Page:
Constructivist Listening

Adapted from Becerra, A. & Weisglass, J. (2004). Take It Up: Leading for Educational Equity. Santa Barbara: The National Coalition for Equity and Education.

Constructivist listening is an effective strategy for engaging in conversations that are both intellectually demanding and emotionally challenging. It is distinct from most forms of listening in that its purpose is for the benefit of the speaker, not the listener. 

Constructivist listening protocols ask that you give full attention to another person to hold space for them to:

  • Reflect
  • Release emotion; and
  • Construct new meaning about whatever challenges they face.

The purpose is to allow new and clearer ways of thinking and acting to emerge. In constructivist listening processes, we put aside our own needs and “agendas” to offer the gift of deep listening to another human being, and the results can be profound. According to Weissglass, “these processes assist in the construction or reconstruction of the meaning of distressful experiences as well as in the recovery from the physiological and emotional tension they produce” (Weissglass 2004).

Distress and hurt contribute to unintelligent and uncaring behaviors and decision-making. Constructivist listening allows for the safe release and processing of thoughts and feelings, no matter how painful or repressed. Since most adults have been conditioned to temper or repress their feelings in the workplace, many of us are reluctant or even scared to express our feelings or show vulnerability. These protocols provide a safe, formal structure that both allows and encourages self-expression and emotional release.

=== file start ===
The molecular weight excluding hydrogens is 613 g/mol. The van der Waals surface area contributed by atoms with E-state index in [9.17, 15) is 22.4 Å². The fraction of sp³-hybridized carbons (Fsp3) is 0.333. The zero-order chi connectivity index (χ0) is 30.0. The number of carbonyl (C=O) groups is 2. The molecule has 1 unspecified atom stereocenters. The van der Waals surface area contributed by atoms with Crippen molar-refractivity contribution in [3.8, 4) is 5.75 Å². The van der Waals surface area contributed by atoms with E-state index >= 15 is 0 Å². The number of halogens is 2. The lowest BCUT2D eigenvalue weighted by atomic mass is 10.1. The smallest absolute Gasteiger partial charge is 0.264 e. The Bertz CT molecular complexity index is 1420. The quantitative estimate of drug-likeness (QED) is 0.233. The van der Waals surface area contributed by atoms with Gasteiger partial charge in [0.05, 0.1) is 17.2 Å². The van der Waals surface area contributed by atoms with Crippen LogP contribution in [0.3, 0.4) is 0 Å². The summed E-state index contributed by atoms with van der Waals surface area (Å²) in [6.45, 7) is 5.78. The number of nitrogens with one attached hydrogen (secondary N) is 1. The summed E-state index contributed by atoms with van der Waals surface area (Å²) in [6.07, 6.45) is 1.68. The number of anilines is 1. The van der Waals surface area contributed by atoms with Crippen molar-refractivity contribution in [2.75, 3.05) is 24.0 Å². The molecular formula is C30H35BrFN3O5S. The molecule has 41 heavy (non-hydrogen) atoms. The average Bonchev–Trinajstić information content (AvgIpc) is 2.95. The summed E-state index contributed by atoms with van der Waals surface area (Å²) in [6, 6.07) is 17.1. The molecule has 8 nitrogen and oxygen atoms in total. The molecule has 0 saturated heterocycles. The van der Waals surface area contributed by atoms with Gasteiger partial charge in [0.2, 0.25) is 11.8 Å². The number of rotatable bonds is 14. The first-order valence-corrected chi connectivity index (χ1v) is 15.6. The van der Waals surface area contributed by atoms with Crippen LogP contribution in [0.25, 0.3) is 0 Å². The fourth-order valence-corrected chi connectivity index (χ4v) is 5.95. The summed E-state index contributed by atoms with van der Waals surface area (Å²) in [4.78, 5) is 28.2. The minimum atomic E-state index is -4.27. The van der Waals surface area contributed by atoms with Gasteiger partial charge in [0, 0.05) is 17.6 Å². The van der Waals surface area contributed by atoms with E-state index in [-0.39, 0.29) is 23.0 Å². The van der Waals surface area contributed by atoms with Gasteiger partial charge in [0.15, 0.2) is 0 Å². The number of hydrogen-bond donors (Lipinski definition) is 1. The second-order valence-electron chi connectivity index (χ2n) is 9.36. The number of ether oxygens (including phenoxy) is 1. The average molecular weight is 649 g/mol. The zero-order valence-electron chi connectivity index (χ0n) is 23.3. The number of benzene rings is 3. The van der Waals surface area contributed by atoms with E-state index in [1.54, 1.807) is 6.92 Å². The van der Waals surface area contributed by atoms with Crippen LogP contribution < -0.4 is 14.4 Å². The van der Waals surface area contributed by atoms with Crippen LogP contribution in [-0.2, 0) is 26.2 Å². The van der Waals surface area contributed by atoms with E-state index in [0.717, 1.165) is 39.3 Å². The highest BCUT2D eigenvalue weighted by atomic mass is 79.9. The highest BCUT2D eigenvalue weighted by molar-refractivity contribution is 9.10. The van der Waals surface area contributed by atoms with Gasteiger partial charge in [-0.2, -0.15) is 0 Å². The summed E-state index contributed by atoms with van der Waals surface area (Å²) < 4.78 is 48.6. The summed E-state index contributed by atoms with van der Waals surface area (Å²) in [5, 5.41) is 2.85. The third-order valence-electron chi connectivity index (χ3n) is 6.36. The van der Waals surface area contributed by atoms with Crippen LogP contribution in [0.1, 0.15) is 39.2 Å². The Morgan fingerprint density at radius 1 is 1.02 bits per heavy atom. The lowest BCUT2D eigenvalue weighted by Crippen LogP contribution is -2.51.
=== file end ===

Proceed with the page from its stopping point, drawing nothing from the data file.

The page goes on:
Constructivist Listening Structures

  • Dyad: 2 participants; each talker responds to a prompt with equal time given.
  • Support group: 3-6 participants; each talker responds to a prompt with equal time given.
  • Personal experience panel (PEP): 3-5 participants; panelists are given equal time to respond to a prompt with a larger group listening.

Constructivist Listening Guidelines

  • Equal time. Each person is given equal time to talk and to listen. Because everyone deserves attention.
  • No interruption. The listener doesn’t paraphrase or interpret the talker’s thoughts or feelings; analyze, give advice or break in with a personal story. Because people are capable of solving their own problems.
  • Confidentiality. The listener doesn’t talk about what the talker has said to anyone else, or even bring it up to the talker afterwards. Because one needs to be assured of confidentiality in order to be authentic.
  • No criticism. The talker doesn’t criticize or complain about the listener or about mutual colleagues during their time to talk. Those challenges can be addressed in a different structure, based in dialogue. Because one cannot listen well when he/she is feeling attacked or defensive.
  • Undivided attention. Don’t eat or drink, glance at your cell phone or email. Remove any other distractions.

The practice of constructivist listening acknowledges that our feelings at any given moment do not necessarily represent our rational thinking (or even our own feelings) five minutes later. By offering a safe, confidential space for release and reflection, constructivist listening allows us the gift of space and time to heal so that we continue to grow as powerful leaders.

The simple act of sharing our story with another person, be it a colleague or a stranger, creates an opportunity for relationship. While the constructivist listening guidelines stipulate confidentiality, the act of listening and being listened to encourages trust, caring, and authenticity.

Constructivist listening strengthens your ability to address challenges by offering you insight into another person’s unique lens and experience. It is particularly powerful in creating alliances across racial or other social difference, which form the basis for a thriving community.

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